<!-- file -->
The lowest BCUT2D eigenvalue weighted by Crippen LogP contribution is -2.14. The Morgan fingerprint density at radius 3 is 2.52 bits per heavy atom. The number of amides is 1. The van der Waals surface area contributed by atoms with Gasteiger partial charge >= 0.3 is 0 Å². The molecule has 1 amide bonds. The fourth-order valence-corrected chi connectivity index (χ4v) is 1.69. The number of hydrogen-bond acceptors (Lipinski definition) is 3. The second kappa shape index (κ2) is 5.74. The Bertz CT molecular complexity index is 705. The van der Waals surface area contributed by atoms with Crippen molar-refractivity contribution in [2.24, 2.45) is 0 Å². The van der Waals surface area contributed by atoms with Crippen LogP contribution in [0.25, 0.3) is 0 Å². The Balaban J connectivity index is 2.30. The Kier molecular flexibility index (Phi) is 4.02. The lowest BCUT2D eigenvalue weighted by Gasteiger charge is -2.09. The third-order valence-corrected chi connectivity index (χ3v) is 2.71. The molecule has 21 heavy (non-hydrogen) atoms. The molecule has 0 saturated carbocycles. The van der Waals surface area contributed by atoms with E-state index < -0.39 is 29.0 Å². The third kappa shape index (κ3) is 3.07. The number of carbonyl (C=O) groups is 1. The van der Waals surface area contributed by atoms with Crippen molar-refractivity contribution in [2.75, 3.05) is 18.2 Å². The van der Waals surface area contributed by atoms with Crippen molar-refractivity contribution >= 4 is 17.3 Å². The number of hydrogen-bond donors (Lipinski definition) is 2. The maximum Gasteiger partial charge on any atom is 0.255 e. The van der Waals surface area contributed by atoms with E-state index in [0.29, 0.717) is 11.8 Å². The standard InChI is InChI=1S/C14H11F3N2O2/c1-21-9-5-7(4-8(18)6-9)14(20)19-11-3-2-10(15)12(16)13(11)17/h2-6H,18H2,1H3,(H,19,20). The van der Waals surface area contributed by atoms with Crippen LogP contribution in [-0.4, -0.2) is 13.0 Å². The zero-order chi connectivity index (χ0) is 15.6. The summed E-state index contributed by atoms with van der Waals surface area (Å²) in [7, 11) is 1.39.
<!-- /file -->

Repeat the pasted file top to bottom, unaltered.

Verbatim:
The lowest BCUT2D eigenvalue weighted by Crippen LogP contribution is -2.14. The Morgan fingerprint density at radius 3 is 2.52 bits per heavy atom. The number of amides is 1. The van der Waals surface area contributed by atoms with Gasteiger partial charge >= 0.3 is 0 Å². The molecule has 1 amide bonds. The fourth-order valence-corrected chi connectivity index (χ4v) is 1.69. The number of hydrogen-bond acceptors (Lipinski definition) is 3. The second kappa shape index (κ2) is 5.74. The Bertz CT molecular complexity index is 705. The van der Waals surface area contributed by atoms with Crippen molar-refractivity contribution in [2.24, 2.45) is 0 Å². The van der Waals surface area contributed by atoms with Crippen LogP contribution in [0.25, 0.3) is 0 Å². The Balaban J connectivity index is 2.30. The Kier molecular flexibility index (Phi) is 4.02. The lowest BCUT2D eigenvalue weighted by Gasteiger charge is -2.09. The third-order valence-corrected chi connectivity index (χ3v) is 2.71. The molecule has 21 heavy (non-hydrogen) atoms. The molecule has 0 saturated carbocycles. The van der Waals surface area contributed by atoms with E-state index < -0.39 is 29.0 Å². The third kappa shape index (κ3) is 3.07. The number of carbonyl (C=O) groups is 1. The van der Waals surface area contributed by atoms with Crippen molar-refractivity contribution in [2.75, 3.05) is 18.2 Å². The van der Waals surface area contributed by atoms with Crippen molar-refractivity contribution >= 4 is 17.3 Å². The number of hydrogen-bond donors (Lipinski definition) is 2. The maximum Gasteiger partial charge on any atom is 0.255 e. The van der Waals surface area contributed by atoms with E-state index in [0.29, 0.717) is 11.8 Å². The standard InChI is InChI=1S/C14H11F3N2O2/c1-21-9-5-7(4-8(18)6-9)14(20)19-11-3-2-10(15)12(16)13(11)17/h2-6H,18H2,1H3,(H,19,20). The van der Waals surface area contributed by atoms with Crippen LogP contribution in [-0.4, -0.2) is 13.0 Å². The zero-order chi connectivity index (χ0) is 15.6. The summed E-state index contributed by atoms with van der Waals surface area (Å²) in [7, 11) is 1.39.